“What are the chances of getting hit by a meteorite?” We were at Point Reyes seashore, had driven hours north of the city to watch the sunset. We drove to beautiful places in our untrustworthy car, wondering where and when it would die. “We live in the world’s most perfect place,” he’d remind me. “Except for earthquakes.”
I wanted him to have a theory. To explain things to me. To me, our lives were worrisome, driving away from an apartment filled with unpaid bills to see another perfect sunset.
“I don’t know anything about the statistical risk of death by meteorite,” my husband said.
The Saab sounded asthmatic—creaky, loud. I thought about the man who sold it to us. Bruce. He told us that he used to sell time shares before he sold cars.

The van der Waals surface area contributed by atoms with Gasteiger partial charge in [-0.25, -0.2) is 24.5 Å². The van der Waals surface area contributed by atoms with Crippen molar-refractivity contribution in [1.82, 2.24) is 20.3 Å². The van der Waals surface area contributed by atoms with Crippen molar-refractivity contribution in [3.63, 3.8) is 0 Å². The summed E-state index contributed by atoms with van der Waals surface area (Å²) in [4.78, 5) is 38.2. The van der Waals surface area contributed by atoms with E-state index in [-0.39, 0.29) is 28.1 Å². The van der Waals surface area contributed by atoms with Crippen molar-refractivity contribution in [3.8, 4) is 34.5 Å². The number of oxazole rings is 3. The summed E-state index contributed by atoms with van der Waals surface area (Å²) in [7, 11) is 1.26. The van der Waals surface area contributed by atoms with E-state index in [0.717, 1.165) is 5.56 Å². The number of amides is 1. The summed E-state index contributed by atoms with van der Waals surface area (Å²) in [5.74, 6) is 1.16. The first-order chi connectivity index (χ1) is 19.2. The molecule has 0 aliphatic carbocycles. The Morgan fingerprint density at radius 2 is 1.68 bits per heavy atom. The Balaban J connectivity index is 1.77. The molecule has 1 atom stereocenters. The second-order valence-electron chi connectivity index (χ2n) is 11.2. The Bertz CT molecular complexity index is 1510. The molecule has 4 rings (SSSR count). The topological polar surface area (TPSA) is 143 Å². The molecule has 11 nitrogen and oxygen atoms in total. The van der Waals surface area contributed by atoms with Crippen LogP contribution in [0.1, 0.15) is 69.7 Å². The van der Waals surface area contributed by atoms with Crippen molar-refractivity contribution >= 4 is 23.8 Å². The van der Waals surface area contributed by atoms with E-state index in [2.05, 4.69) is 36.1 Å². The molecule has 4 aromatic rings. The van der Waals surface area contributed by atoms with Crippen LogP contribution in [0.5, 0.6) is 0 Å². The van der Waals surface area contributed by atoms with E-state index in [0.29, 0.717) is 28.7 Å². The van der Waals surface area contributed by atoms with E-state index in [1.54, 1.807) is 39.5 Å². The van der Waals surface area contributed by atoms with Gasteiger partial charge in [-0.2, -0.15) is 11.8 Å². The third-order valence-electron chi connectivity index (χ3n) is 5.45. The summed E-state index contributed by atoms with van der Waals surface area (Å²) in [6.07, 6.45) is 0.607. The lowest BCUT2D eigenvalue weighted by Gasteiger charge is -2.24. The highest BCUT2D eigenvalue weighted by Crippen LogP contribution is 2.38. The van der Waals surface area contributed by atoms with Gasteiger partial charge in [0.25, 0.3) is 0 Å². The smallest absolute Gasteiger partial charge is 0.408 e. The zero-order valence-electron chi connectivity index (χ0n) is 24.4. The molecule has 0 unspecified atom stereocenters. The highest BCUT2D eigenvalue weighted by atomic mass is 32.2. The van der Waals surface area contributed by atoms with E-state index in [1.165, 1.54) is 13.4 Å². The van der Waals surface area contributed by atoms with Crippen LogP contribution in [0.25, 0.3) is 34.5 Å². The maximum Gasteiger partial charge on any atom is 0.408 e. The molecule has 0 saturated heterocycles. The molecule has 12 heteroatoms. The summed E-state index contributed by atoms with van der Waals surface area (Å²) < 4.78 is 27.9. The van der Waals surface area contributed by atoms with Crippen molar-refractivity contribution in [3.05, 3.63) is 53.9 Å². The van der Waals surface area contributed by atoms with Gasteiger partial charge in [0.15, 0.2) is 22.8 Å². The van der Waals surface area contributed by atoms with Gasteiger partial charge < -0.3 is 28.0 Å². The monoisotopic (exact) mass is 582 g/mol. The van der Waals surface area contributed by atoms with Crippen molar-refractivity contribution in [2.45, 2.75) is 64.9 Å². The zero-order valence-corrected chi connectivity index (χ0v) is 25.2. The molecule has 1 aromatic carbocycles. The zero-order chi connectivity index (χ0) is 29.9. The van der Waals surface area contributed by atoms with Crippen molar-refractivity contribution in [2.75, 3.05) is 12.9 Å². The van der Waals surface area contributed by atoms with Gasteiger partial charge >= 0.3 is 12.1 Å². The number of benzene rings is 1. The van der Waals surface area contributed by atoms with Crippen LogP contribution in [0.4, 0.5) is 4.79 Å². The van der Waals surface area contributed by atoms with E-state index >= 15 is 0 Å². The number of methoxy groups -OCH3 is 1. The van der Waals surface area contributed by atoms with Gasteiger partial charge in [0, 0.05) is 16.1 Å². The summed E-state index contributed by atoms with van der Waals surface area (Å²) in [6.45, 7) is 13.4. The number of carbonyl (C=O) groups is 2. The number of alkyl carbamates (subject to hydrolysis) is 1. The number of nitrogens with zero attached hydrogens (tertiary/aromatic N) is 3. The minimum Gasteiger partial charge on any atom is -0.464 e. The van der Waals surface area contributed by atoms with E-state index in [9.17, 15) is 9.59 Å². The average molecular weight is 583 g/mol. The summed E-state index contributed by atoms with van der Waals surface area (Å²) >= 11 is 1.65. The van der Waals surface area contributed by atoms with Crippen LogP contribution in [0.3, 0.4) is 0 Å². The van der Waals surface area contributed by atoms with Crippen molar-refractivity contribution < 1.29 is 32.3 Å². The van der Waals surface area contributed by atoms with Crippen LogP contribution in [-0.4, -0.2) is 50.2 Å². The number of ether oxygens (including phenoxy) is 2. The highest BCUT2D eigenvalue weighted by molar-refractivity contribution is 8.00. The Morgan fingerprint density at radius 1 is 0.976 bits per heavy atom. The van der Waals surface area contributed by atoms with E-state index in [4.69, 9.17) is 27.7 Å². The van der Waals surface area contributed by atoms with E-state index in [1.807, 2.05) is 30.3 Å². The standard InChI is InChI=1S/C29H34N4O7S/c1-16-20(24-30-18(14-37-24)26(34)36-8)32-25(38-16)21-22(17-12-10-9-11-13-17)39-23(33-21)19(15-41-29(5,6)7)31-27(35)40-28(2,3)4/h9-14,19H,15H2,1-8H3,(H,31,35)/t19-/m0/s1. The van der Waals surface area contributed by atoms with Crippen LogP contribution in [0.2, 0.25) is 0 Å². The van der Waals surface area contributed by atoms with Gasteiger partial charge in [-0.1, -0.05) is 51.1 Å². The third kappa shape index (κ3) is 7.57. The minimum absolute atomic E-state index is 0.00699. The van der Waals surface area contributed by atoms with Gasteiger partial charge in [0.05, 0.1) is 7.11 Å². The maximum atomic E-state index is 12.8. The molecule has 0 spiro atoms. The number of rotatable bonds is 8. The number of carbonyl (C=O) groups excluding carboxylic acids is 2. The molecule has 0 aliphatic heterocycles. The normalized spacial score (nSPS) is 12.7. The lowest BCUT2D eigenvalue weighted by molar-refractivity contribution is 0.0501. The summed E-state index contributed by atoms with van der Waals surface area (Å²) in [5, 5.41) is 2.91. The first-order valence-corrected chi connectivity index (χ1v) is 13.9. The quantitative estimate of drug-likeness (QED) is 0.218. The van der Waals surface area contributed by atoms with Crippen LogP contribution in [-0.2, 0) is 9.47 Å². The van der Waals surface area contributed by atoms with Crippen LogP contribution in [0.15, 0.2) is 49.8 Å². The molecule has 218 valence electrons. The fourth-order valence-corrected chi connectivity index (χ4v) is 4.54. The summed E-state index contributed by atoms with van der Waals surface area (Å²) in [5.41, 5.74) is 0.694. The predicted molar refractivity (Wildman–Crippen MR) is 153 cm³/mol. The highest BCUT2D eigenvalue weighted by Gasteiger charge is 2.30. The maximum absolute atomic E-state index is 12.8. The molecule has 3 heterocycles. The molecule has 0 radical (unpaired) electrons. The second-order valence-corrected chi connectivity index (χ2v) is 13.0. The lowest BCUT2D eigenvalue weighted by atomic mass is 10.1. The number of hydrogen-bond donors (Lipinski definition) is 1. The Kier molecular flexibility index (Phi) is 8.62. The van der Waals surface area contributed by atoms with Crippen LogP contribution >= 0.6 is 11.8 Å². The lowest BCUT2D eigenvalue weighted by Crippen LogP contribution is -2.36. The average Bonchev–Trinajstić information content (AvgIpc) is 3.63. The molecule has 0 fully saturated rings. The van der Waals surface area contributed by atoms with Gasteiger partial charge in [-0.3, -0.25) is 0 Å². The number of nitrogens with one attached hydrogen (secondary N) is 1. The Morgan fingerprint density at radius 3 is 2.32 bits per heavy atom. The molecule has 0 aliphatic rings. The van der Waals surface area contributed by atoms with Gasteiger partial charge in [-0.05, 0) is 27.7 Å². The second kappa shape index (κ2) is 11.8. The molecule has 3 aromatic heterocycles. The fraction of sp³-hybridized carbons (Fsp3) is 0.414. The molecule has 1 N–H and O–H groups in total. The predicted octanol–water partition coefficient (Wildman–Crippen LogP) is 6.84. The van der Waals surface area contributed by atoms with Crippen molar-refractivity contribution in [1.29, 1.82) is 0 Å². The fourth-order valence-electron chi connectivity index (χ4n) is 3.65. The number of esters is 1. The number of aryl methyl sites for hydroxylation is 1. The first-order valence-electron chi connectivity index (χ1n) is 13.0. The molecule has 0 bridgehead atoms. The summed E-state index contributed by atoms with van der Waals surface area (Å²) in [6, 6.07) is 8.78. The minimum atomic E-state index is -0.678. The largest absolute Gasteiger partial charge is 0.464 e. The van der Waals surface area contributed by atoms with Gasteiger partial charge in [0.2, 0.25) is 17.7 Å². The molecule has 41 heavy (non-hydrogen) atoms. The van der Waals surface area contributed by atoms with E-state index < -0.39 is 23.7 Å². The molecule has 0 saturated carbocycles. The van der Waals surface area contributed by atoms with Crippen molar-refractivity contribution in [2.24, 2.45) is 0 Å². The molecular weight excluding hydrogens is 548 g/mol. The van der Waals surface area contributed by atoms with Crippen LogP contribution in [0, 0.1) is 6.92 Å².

‘This car suits the two of you,” he said.
His lips seemed to collapse on each other as he moved his mouth around. He was out of breath, fanning his face with a marketing flier. There was pressure on him to sell us a car, pressure on us to buy the cheapest car we could still feel safe in.
We parked by the sea. The sunset was so orange and exotic, a blanket of fluffy sky. We perched in our heated lemon, staring at the glow.